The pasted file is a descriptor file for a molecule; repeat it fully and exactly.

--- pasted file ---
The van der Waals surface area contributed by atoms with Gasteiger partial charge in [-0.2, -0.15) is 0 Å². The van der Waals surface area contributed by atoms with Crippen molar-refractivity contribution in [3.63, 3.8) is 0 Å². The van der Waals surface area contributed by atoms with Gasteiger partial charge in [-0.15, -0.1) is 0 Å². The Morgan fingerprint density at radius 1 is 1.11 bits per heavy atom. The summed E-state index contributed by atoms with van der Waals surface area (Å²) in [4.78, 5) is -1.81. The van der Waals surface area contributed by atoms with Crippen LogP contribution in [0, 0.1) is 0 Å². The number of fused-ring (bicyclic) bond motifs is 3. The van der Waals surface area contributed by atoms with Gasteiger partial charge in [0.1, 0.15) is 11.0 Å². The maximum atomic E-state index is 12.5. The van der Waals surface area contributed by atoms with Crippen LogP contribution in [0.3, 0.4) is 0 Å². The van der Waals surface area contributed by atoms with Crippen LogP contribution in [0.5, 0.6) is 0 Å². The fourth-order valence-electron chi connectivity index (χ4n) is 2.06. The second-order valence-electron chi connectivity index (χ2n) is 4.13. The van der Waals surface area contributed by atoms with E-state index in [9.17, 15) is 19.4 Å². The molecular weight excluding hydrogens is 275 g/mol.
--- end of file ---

The van der Waals surface area contributed by atoms with Gasteiger partial charge in [-0.2, -0.15) is 0 Å². The van der Waals surface area contributed by atoms with Crippen molar-refractivity contribution in [3.63, 3.8) is 0 Å². The van der Waals surface area contributed by atoms with Gasteiger partial charge in [-0.15, -0.1) is 0 Å². The Morgan fingerprint density at radius 1 is 1.11 bits per heavy atom. The summed E-state index contributed by atoms with van der Waals surface area (Å²) in [4.78, 5) is -1.81. The van der Waals surface area contributed by atoms with Crippen LogP contribution in [0, 0.1) is 0 Å². The number of fused-ring (bicyclic) bond motifs is 3. The van der Waals surface area contributed by atoms with Gasteiger partial charge in [0.1, 0.15) is 11.0 Å². The maximum atomic E-state index is 12.5. The van der Waals surface area contributed by atoms with Crippen LogP contribution in [0.3, 0.4) is 0 Å². The van der Waals surface area contributed by atoms with Crippen LogP contribution in [0.5, 0.6) is 0 Å². The fourth-order valence-electron chi connectivity index (χ4n) is 2.06. The second-order valence-electron chi connectivity index (χ2n) is 4.13. The van der Waals surface area contributed by atoms with E-state index in [9.17, 15) is 19.4 Å². The molecular weight excluding hydrogens is 275 g/mol.